The Steps to Recovery
Addiction is a mental health disorder that can affect people from all walks of life and backgrounds. Because of this, there is no one path to recovery and no magic potion to make it an entirely quick and easy process. However difficult the journey proves to be, choosing a life free from drugs and/or alcohol will be one of the best decisions you’ll ever make for yourself.
Although sobriety may seem unachievable, with the right treatment, care, and support, you can begin to take back control of your life. Treatment enables you to begin countering the disruptive behavioral patterns associated with addiction and addressing the mental and physical health consequences of chronic substance use.1 In taking the first steps towards a healthier life and, later, through your continued recovery efforts, you can learn how to abstain from drugs and/or alcohol, control your triggers, create new hobbies and develop a plan to deal with relapse if it occurs in the future.
Below are some stages or general milestones commonly encountered while working through and toward recovery:
Acknowledging the Problem
Often, the first step to recovery is acknowledging that you are struggling with addiction. Though compulsive substance use may be creating problems in your life, interfering with your interpersonal relationships, and/or distracting you from your professional obligations, a recognition that it’s time for help still needs to take place before recovery can really get underway. This initial stage is crucial in the recovery process, and the shift from denial to acceptance and a willingness to make a change, are essential to starting your new life.
Drawing from the Diagnostic and Statistical Manual of Mental Disorders, Fifth Edition (DSM-5), some of the measures through which an individual can determine whether their own substance abuse has become problematic include:
- An inability to stop use altogether, despite attempts to do so.
- An inability to control the amount, length, or frequency of substance use.
- Continued use, even when it causes problems in relationships.
- Needing more of the substance to get the desired effect (i.e., tolerance).
- Experiencing withdrawal symptoms if the substance use is stopped.
- Continuing to use, even when a physical or psychological problem could be made worse by the substance.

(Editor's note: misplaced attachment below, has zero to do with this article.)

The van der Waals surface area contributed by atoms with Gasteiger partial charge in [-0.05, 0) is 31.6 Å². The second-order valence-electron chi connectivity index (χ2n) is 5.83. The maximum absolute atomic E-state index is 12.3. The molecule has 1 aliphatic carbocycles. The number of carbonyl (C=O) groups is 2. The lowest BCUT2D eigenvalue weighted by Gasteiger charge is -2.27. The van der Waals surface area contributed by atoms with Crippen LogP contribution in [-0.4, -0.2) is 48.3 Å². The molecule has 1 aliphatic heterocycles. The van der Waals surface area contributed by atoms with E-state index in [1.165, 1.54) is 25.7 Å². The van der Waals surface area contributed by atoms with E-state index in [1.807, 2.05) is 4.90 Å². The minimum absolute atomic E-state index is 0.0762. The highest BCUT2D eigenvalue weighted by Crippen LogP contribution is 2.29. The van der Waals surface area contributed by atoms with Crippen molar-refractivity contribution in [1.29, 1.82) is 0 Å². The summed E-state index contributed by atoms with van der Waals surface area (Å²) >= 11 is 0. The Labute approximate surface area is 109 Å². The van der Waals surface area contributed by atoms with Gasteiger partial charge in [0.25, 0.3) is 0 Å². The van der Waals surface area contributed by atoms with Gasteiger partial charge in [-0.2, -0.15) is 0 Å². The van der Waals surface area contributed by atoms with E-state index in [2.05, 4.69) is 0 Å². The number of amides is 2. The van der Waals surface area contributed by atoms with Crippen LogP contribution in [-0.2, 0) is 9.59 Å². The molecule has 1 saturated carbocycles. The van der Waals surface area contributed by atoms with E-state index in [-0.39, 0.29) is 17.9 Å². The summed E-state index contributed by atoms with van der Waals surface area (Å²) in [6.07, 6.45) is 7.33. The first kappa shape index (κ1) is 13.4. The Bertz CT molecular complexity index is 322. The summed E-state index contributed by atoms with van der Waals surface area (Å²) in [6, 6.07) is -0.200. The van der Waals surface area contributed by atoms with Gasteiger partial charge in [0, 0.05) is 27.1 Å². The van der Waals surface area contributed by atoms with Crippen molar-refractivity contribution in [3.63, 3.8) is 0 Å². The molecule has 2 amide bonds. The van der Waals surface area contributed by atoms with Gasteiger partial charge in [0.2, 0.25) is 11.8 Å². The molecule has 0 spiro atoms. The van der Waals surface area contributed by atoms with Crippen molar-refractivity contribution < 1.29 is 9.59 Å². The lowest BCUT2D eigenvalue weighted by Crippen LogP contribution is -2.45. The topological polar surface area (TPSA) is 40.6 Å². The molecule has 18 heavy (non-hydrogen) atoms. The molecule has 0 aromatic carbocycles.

Detoxing & Withdrawal
For many types of substances, following a period of chronic use and in anticipation of treatment, the next step involves a detoxification or withdrawal management period. This is sometimes considered the most difficult part of rehab. Because detox from alcohol, sedatives, and opioids can be uncomfortable or dangerous when not managed properly, a supervised medical detox help minimize discomfort and ensure a safe withdrawal.2 In cases of severe physiological dependence or addiction, an inpatient or residential detox protocol may be recommended to ensure medical professionals are present in the event of an emergency. Following detox, you may be encouraged to transition into an inpatient or outpatient rehabilitation program to continue your recovery work.
Once you’ve acknowledged the need for change and successfully go through detox, the next step is exploring your treatment options. Regardless of your level of substance abuse, enlisting the aid of medical and mental health professionals to help you navigate your journey and make the process easier.
They’ll help you decide on the best treatment plan which may involve one of the following settings:
- Inpatient Rehab—In most cases, inpatient rehabilitation settings are home to the most intensive treatment Inpatient and residential rehabilitation varieties encompass both short and long-term programs. Patients in these settings often benefit from the ample interaction with their peers in recovery and round-the-clock access to support staff that such programs provide. Inpatient/residential programs facilitate focused recovery work while minimizing any distractions from environments that may have been contributing to the substance use.
- Outpatient Programs—Those working toward recovery in outpatient programs, live at home or outside of a facility while receiving regularly-scheduled addiction treatment a few days to several days a week. Though these programs only require attendance during sessions, they may vary in terms of intensity and time commitment. Other types of outpatient treatment include intensive outpatient treatment and partial hospitalization.
Participating in Behavioral Therapies
Since addiction development is frequently contributed to or accompanied by certain pathological changes in thoughts and actions, treatment plans also include the use of behavioral therapies to modify maladaptive behaviors and attitudes related to substance abuse. These therapies may be administered through several group and individual counseling sessions over the course of treatment. As a result of certain behavioral therapeutic interventions, patients are better able to handle triggers and situations that may lead to drug or alcohol use and help people remain in treatment longer.1